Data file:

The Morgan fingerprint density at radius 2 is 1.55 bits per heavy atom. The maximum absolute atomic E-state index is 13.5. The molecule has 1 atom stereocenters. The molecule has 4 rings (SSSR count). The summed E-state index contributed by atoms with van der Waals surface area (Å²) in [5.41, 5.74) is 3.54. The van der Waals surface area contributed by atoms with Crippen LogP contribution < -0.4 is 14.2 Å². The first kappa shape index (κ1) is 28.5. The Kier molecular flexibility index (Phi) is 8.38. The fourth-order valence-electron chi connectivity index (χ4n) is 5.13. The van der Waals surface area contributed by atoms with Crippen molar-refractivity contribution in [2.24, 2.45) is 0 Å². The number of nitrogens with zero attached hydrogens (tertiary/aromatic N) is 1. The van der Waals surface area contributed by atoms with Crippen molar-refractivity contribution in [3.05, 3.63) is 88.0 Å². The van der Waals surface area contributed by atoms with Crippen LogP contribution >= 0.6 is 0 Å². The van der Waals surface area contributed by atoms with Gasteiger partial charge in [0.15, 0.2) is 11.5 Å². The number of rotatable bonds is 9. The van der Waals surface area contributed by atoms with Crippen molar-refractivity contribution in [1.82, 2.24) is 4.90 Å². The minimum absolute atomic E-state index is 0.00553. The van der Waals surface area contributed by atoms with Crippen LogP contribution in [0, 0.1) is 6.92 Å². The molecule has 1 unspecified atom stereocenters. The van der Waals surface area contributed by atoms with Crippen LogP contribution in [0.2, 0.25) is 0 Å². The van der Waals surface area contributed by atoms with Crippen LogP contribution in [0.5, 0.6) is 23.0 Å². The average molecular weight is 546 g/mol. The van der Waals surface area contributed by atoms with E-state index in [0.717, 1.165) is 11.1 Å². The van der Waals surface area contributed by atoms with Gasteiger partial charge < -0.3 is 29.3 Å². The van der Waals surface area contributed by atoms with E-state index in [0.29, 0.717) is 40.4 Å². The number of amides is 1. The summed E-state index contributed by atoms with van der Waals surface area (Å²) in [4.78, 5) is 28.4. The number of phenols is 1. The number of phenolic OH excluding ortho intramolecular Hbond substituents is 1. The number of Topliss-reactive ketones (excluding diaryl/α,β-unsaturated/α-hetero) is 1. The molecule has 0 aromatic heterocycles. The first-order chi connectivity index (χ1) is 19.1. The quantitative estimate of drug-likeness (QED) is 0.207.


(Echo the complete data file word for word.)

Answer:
The Morgan fingerprint density at radius 2 is 1.55 bits per heavy atom. The maximum absolute atomic E-state index is 13.5. The molecule has 1 atom stereocenters. The molecule has 4 rings (SSSR count). The summed E-state index contributed by atoms with van der Waals surface area (Å²) in [5.41, 5.74) is 3.54. The van der Waals surface area contributed by atoms with Crippen LogP contribution < -0.4 is 14.2 Å². The first kappa shape index (κ1) is 28.5. The Kier molecular flexibility index (Phi) is 8.38. The fourth-order valence-electron chi connectivity index (χ4n) is 5.13. The van der Waals surface area contributed by atoms with Crippen molar-refractivity contribution in [2.24, 2.45) is 0 Å². The number of nitrogens with zero attached hydrogens (tertiary/aromatic N) is 1. The van der Waals surface area contributed by atoms with Crippen molar-refractivity contribution in [3.05, 3.63) is 88.0 Å². The van der Waals surface area contributed by atoms with Crippen LogP contribution >= 0.6 is 0 Å². The van der Waals surface area contributed by atoms with Gasteiger partial charge in [0.15, 0.2) is 11.5 Å². The number of rotatable bonds is 9. The van der Waals surface area contributed by atoms with Crippen molar-refractivity contribution in [1.82, 2.24) is 4.90 Å². The minimum absolute atomic E-state index is 0.00553. The van der Waals surface area contributed by atoms with Crippen LogP contribution in [0, 0.1) is 6.92 Å². The molecule has 1 unspecified atom stereocenters. The van der Waals surface area contributed by atoms with Crippen LogP contribution in [0.2, 0.25) is 0 Å². The van der Waals surface area contributed by atoms with Crippen LogP contribution in [0.5, 0.6) is 23.0 Å². The average molecular weight is 546 g/mol. The van der Waals surface area contributed by atoms with E-state index in [0.717, 1.165) is 11.1 Å². The van der Waals surface area contributed by atoms with Gasteiger partial charge < -0.3 is 29.3 Å². The van der Waals surface area contributed by atoms with E-state index in [0.29, 0.717) is 40.4 Å². The number of amides is 1. The summed E-state index contributed by atoms with van der Waals surface area (Å²) in [4.78, 5) is 28.4. The number of phenols is 1. The number of phenolic OH excluding ortho intramolecular Hbond substituents is 1. The number of Topliss-reactive ketones (excluding diaryl/α,β-unsaturated/α-hetero) is 1. The molecule has 0 aromatic heterocycles. The first-order chi connectivity index (χ1) is 19.1. The quantitative estimate of drug-likeness (QED) is 0.207.